Could Canada and NATO tanks risk escalating the war in Ukraine?
Canada is sending four massive Leopard 2 main battle tanks to Ukraine. While four may not seem like very many, they are part of a larger fleet of similar tanks being delivered to Ukraine by the United States, the UK, Poland, Germany, and other NATO alliance members.
The donation of tanks follows a major debate in national capitals over the appropriate mix of weapons to help the Ukrainians fight off the Russian invasion.
Germany initially refused to send its Leopard 2 tanks for fear of stoking an escalation of the war – and drawing in NATO directly. Nuclear conflict would surely ensue and Germany would be on the front lines.
But after the United States decided to donate several dozen M1A1 Abrams tanks to Ukraine, Germany followed suit with 14 Leopard 2s and gave the green-light to other nations wanting to donate their German-made Leopard 2s to Ukraine, including Canada.
Speaking to The New York Times’ “The Daily” podcast, their senior correspondent covering national security, Eric Schmitt, explained how the U.S. assesses the frequent requests for arms it receives from Ukrainian President Volodymyr Zelensky.
Schmitt said, “So, at the beginning of the war President Zelensky of Ukraine was asking for the moon. He wanted everything he could get his hands on, as many weapons and arms as possible to repel this huge Russian invasion.”
“There’s an evolution to all this, both in what they need, how they can use it, and then there’s also been very much of an evolution in the risk calculation that the Biden administration and the West has gone through,” says Schmitt.
Over the course of the war, the West has asked three essential questions:
- What do the Ukrainians actually need right then and there? What’s going to be most effective in fighting the Russians?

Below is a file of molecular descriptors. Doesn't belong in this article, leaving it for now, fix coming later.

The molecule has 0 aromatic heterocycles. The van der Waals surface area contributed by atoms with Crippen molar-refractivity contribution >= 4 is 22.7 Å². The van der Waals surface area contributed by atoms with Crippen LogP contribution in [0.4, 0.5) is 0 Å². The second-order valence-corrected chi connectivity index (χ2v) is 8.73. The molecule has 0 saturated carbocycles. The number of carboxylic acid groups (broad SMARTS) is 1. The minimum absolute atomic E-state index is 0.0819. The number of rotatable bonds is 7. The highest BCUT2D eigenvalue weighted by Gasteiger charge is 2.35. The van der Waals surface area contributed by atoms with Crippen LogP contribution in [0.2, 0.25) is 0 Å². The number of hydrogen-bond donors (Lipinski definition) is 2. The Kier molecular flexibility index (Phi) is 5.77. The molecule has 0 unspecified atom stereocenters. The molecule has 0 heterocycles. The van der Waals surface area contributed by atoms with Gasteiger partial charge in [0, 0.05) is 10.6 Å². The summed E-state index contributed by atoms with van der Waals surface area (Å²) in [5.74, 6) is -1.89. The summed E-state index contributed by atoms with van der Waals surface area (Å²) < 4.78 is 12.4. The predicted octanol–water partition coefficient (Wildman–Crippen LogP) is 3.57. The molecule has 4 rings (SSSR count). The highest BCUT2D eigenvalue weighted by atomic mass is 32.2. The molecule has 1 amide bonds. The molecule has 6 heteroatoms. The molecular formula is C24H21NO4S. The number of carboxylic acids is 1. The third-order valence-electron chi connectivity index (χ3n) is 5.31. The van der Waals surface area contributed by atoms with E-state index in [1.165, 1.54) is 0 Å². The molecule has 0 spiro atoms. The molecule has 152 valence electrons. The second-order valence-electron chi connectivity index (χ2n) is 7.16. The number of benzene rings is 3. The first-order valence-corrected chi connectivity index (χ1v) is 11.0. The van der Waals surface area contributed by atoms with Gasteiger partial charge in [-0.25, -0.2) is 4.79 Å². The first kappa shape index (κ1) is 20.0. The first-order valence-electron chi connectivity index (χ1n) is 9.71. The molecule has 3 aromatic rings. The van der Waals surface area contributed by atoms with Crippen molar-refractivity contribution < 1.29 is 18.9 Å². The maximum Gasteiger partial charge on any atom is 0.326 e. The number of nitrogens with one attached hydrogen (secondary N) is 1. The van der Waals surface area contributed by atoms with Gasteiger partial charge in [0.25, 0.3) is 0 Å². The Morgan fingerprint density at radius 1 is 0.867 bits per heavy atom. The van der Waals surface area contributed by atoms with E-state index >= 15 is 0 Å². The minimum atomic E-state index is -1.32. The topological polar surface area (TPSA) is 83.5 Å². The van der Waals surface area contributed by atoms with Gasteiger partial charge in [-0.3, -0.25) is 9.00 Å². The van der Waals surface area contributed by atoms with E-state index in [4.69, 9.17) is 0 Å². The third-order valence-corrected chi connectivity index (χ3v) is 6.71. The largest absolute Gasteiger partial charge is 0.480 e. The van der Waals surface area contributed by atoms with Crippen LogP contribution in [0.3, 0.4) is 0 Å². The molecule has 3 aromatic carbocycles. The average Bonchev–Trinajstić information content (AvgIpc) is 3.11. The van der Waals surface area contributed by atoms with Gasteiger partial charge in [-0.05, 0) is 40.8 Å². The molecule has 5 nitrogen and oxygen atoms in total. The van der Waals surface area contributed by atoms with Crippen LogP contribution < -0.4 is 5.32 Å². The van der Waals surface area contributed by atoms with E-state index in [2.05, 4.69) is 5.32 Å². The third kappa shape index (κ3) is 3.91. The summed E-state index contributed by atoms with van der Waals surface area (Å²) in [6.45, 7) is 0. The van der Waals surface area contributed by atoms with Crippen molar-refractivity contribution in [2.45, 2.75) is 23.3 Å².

- Can you trust the Ukrainians to use this responsibly? And can they actually handle this kind of weaponry, or is it to advanced for them?
- To what extent does providing this kind of weaponry risk escalating the fight with Russia to drag the United States and NATO into an even further conflict?
Especially important for the Biden Administration has been wanting to avoid escalating the conflict, while also helping the Ukrainians drive Russia out of its internationally recognized territory.
Can the West predict accurately how Russia will respond?
How can NATO be sure that Putin’s “red lines” are avoided? Schmitt says that arms transfers have moved from defensive, to offensive weapons. Limits are imposed initially, but with each phase of the campaign the risk has increased.
“Things like fighter Jets or longer range missiles, things like that that could strike inside of Russia itself, these are seen as kind of no-go red lines for the Biden administration, as they still are trying to calculate the risk of escalation spiraling out of control with the Russians,” he said.
The transfer of main battle tanks such as the Leopard 2s are clearly not for defence – they are intended to punch through Russian defences and seize territory.
If the Biden administration is concerned about the potential for escalation, the same concern does not seem to be shared in Canada where the government is clear that the tanks will give Ukraine an offensive capability.
“These tanks will allow Ukraine to liberate even more of its territory and defend its people from Russia’s brutal invasion. These four tanks are combat-ready and will be deployed over the coming weeks,” Defence Minister Anita Anand said.
The transfer of main battle tanks from NATO to Ukraine has not gone unnoticed in Russia.
Russian Foreign Minister Sergey Lavrov has said his country’s military is working on new plans to cut off supplies of weapons and ammunition sent from abroad for the Ukrainian forces.
“We observe that Ukraine is receiving more and more and better Western weapons,” Lavrov said. “Railway lines, bridges and tunnels” are being considered, reported Al Jazeera.
“I assume that they will make professional decisions on how to make these deliveries more difficult or, ideally, stop them altogether,” he added.
- Listen to “Why the U.S. Is Sending More Powerful Weapons to Ukraine,” by the New York Times’ The Daily, posted on January 19, 2023 (includes transcript)
(Cover: ADAZI, LATVIA, FEBRUARY 2018 – Leopard 2 Tank at NATO forces exercises. Spanish army conducted training exercise with Leopard 2A6 Main Battle Tanks and armored fighting. Via Shutterstock)